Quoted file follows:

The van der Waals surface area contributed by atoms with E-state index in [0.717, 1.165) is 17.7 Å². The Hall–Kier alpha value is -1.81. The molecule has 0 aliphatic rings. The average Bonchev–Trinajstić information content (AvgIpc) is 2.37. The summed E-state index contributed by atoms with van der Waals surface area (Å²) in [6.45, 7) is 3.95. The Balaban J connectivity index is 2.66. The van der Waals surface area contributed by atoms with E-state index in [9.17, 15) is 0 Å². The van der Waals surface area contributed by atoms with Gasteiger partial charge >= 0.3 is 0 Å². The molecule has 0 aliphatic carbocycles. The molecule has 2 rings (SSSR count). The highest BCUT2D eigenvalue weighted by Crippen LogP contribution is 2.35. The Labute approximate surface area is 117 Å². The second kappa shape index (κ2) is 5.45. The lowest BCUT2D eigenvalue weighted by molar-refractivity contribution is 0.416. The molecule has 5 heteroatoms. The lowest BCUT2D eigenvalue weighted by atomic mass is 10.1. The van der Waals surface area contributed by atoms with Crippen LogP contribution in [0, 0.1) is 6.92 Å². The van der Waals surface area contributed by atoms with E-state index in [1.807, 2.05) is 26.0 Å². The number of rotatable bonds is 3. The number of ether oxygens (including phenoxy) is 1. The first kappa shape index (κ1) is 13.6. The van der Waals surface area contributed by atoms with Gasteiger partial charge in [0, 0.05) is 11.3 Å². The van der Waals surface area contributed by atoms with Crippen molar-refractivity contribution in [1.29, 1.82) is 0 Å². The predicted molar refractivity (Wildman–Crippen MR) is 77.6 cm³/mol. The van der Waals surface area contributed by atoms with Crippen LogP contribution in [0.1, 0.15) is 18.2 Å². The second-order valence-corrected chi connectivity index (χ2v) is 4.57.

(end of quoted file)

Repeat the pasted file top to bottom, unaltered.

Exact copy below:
The van der Waals surface area contributed by atoms with E-state index in [0.717, 1.165) is 17.7 Å². The Hall–Kier alpha value is -1.81. The molecule has 0 aliphatic rings. The average Bonchev–Trinajstić information content (AvgIpc) is 2.37. The summed E-state index contributed by atoms with van der Waals surface area (Å²) in [6.45, 7) is 3.95. The Balaban J connectivity index is 2.66. The van der Waals surface area contributed by atoms with E-state index in [9.17, 15) is 0 Å². The van der Waals surface area contributed by atoms with Gasteiger partial charge >= 0.3 is 0 Å². The molecule has 0 aliphatic carbocycles. The molecule has 2 rings (SSSR count). The highest BCUT2D eigenvalue weighted by Crippen LogP contribution is 2.35. The Labute approximate surface area is 117 Å². The second kappa shape index (κ2) is 5.45. The lowest BCUT2D eigenvalue weighted by molar-refractivity contribution is 0.416. The molecule has 5 heteroatoms. The lowest BCUT2D eigenvalue weighted by atomic mass is 10.1. The van der Waals surface area contributed by atoms with Crippen LogP contribution in [0, 0.1) is 6.92 Å². The van der Waals surface area contributed by atoms with E-state index in [1.807, 2.05) is 26.0 Å². The number of rotatable bonds is 3. The number of ether oxygens (including phenoxy) is 1. The first kappa shape index (κ1) is 13.6. The van der Waals surface area contributed by atoms with Gasteiger partial charge in [0, 0.05) is 11.3 Å². The van der Waals surface area contributed by atoms with Crippen molar-refractivity contribution in [1.29, 1.82) is 0 Å². The predicted molar refractivity (Wildman–Crippen MR) is 77.6 cm³/mol. The van der Waals surface area contributed by atoms with Crippen LogP contribution in [0.1, 0.15) is 18.2 Å². The second-order valence-corrected chi connectivity index (χ2v) is 4.57.